Broadcom Crafting PON-Speed HFC
It's all still in the proof-of-concept stage, but the chipmaker is hopeful that its approach -- something it's calling EPON-over-Coax (EPoC), a way to graft the coax PHY layer to the EPON MAC layer -- will eventually evolve into a standard. Broadcom has submitted a call for interest with the Institute of Electrical and Electronics Engineers Inc. (IEEE) 802.3 working group in hopes of getting on the November meeting agenda, says Paul Runcy, the senior product line manager for Broadcom's infrastructure and networking group.
Boiled down, Broadcom's approach takes commercial EPON MAC chips and front-ends them with a prototype PHY layer. If all comes to fruition, the combo could evolve into an ASIC or get incorporated into Broadcom's EPON platform. "That PHY layer could become a product, with a lot of development work," says Broadcom Senior Technical Director Ed Boyd.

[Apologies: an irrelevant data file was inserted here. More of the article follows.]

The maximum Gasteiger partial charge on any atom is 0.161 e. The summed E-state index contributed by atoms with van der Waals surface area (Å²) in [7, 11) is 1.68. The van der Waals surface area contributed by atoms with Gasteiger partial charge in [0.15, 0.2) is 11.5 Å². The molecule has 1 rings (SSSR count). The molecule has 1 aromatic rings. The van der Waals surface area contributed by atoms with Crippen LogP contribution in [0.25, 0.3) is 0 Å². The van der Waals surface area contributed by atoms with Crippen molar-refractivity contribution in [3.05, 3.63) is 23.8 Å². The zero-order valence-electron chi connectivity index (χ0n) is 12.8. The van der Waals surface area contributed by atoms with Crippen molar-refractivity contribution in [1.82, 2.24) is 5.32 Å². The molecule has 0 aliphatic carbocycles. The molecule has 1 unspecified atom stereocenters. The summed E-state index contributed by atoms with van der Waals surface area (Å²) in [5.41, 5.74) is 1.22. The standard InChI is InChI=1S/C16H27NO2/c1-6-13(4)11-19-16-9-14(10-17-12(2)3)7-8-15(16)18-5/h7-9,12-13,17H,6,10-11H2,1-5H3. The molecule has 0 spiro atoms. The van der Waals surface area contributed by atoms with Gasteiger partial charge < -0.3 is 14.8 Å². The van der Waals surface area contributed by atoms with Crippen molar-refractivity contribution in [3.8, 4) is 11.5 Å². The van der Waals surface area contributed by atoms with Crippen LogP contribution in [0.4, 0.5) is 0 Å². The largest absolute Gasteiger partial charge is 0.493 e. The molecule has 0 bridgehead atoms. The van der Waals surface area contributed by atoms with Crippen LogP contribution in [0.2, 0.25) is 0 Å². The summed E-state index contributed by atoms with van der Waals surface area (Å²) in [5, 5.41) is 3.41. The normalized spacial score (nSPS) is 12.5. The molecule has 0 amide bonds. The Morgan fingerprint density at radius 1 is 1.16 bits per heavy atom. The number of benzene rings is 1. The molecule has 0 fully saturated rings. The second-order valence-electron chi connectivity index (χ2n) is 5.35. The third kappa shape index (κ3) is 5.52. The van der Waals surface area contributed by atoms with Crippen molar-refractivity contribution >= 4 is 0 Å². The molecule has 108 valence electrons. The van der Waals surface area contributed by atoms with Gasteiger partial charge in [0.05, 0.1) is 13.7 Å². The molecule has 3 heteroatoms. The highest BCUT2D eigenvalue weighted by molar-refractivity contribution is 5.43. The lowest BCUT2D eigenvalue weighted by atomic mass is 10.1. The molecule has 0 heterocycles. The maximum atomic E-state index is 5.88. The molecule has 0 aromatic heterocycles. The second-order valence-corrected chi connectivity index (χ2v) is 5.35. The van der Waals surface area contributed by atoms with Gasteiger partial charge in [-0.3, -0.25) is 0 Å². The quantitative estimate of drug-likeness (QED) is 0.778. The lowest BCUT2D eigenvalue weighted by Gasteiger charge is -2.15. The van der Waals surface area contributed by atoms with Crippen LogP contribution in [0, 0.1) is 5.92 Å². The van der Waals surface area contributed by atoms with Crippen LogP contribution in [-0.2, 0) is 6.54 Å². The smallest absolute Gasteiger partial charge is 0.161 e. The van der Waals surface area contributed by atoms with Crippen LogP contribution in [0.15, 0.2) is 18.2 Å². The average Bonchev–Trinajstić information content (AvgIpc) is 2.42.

Applications for the technology aren't crystal clear, but Broadcom believes what it's cooking up might help cable create a much larger IP pipe that can support multiple services that aren't invented yet. "One target might be to support a Gigabit upstream and multi-Gigabit in the downstream over coax," Runcy says.
Broadcom's not yet ready to say if its technology, which it's showing off in private tradeshow demos, would trump Docsis 3.0, a spec that uses channel bonding to reach shared speeds in excess of 100Mbit/s. Comcast Corp. (Nasdaq: CMCSA, CMCSK)'s field test at The Cable Show in Chicago demonstrated a 1Gbit/s downstream, and some lab tests have achieved even faster burst speeds. (See Comcast Also Thinking Big With 1-Gig, Comcast Plugs In Cisco for 1-Gig Docsis Demo , Cable Ponders Life After Docsis, The End of Docsis and Speed Thrills .)
"I don't think we've seen the end of innovation on Docsis," Runcy says. For example, cable's already figured a way to bring Docsis-style provisioning to EPON deployments for business-class services.
Still, the work on EPoC is certain to grab the attention of cable engineers who are perpetually seeking ways to avoid taking the expensive FTTP plunge. (See CableLabs Eyes a Super-Sized Upstream and Does HFC Have Plenty of Legs Left? )
— Jeff Baumgartner, Site Editor, Light Reading Cable